Issue No. 4 | April 2021

By C. Leslie Banas

Some restaurants have won an initial victory in their efforts to recoup COVID-related losses through their business interruption insurance policies, as described in In Re: Society Insurance Co. Covid-19 Business Interruption Protection Insurance Litigation.

Three restaurant groups in Illinois sued Society Insurance in federal court after it denied their insurance claims for lost revenue because of suspension of in-person dining and capacity limits.

Society Insurance’s policy stated it would pay covered losses from the suspension of operations, where the suspension was caused by direct physical loss of property.

Society Insurance argued there was no physical loss of property–since the restaurants remained intact. It also said any losses were caused by government shutdown orders, not the virus, and not covered. It asked the Illinois district court judge overseeing the lawsuits to dismiss the cases. The judge rejected the insurer’s arguments. He said a jury could reasonably conclude the shutdown orders effectively limited the use of the restaurants’ space, thereby constituting a direct physical loss. He also said a jury could reasonably conclude the virus proximately caused the business interruption.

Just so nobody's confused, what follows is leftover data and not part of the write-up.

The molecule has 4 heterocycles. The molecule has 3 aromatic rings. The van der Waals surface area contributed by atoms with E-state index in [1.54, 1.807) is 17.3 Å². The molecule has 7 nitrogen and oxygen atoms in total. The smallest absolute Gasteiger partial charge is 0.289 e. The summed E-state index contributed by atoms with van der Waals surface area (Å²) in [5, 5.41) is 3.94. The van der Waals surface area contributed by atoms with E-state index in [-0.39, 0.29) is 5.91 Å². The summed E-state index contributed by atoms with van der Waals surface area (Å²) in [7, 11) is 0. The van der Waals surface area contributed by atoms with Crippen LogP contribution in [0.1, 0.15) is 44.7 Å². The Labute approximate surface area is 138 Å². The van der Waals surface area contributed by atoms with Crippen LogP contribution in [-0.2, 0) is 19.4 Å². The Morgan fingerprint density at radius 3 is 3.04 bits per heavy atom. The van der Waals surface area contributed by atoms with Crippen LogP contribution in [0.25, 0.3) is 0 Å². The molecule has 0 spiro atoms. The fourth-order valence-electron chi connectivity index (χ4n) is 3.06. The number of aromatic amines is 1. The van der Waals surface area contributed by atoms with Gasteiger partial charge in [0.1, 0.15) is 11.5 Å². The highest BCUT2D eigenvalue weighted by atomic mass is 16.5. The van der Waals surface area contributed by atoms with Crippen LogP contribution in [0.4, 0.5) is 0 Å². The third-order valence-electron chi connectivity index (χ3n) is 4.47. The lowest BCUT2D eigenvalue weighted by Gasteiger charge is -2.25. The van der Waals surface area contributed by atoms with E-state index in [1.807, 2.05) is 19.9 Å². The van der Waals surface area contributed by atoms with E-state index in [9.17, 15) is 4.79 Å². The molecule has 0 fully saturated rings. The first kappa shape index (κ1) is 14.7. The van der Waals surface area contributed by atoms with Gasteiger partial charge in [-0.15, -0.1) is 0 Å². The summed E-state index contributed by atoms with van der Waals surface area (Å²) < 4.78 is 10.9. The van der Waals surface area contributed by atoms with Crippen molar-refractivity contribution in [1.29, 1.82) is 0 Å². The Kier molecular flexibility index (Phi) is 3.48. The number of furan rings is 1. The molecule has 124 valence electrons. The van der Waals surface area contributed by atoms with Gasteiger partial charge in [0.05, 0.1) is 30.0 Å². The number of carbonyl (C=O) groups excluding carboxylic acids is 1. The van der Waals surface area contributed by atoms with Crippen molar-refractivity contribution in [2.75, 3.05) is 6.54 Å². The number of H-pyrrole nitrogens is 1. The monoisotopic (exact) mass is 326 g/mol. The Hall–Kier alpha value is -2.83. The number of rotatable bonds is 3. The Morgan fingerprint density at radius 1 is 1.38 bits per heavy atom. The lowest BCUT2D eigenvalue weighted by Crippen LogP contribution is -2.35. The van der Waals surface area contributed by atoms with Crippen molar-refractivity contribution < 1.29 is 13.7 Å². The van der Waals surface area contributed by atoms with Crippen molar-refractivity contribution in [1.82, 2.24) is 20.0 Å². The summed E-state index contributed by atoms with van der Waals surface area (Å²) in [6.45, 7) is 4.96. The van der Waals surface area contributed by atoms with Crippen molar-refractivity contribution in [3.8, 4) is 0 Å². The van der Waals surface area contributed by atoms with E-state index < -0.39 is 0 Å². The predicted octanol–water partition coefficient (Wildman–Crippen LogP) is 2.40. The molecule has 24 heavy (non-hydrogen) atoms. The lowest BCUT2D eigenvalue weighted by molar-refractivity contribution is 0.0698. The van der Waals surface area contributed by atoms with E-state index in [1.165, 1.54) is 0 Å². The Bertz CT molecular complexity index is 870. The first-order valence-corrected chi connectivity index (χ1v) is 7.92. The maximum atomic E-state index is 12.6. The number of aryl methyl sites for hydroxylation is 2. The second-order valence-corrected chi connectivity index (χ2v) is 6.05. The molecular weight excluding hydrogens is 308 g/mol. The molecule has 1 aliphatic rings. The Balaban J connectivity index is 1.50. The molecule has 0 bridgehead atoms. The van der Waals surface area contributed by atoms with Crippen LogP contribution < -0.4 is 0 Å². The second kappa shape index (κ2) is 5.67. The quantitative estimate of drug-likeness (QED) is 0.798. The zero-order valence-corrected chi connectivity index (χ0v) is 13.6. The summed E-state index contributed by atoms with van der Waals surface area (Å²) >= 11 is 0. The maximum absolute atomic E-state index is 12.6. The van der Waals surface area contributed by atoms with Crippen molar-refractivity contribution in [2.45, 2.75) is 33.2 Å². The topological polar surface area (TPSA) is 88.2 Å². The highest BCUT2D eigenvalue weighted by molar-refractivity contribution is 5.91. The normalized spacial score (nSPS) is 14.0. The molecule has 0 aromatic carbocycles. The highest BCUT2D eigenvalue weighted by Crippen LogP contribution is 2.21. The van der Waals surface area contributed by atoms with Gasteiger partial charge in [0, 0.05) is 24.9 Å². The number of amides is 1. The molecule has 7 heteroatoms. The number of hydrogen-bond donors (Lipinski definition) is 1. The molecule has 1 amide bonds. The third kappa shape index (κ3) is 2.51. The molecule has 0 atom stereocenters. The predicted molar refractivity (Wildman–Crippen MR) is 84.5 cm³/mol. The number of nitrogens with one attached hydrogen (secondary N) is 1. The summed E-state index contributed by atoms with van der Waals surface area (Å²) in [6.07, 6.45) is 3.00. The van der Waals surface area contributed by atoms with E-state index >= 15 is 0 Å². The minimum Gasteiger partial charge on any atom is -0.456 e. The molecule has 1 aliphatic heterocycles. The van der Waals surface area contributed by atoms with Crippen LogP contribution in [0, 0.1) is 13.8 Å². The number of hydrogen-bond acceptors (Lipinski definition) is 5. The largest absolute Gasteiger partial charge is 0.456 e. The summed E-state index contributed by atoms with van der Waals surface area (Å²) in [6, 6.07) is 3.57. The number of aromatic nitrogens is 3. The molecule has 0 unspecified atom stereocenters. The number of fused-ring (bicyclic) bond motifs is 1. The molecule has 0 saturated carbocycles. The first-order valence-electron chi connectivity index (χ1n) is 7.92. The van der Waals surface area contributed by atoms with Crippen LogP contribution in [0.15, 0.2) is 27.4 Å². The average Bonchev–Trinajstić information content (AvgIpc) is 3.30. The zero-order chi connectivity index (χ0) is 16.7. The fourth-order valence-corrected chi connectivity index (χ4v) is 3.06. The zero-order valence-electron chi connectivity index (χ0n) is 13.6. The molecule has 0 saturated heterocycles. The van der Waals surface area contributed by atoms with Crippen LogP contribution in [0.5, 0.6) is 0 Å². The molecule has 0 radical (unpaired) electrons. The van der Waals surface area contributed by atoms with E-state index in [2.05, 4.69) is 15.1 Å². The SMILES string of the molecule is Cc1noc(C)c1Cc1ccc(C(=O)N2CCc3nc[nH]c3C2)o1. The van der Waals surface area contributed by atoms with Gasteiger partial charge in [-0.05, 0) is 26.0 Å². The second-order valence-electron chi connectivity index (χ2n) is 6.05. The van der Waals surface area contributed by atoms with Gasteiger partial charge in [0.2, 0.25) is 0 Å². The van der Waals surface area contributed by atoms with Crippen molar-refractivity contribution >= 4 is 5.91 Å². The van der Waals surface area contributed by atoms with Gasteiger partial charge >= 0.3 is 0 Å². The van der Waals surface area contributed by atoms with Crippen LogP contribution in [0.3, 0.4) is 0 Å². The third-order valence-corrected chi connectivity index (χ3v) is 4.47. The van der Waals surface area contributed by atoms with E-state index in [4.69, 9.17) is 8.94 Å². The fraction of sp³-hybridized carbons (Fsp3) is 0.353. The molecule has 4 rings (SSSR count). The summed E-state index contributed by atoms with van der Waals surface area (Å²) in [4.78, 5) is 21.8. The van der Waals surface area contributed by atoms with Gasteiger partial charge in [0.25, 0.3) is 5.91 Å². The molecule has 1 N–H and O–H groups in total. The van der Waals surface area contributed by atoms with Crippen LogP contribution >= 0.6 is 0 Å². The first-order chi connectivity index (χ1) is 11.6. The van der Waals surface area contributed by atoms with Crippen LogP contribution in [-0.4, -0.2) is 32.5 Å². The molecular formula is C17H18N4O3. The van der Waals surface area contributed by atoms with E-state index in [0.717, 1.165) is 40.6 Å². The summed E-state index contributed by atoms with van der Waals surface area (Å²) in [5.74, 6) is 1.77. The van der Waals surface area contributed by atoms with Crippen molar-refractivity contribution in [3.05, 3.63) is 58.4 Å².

Businesses in various industries continue to file business interruption insurance claims for pandemic-related losses—often without much success to date.  Although the Society Insurance decision is far from dispositive, it does enunciate some arguments that might be helpful in pursuing such claims.


Go to Kemp Klein Quick Hits!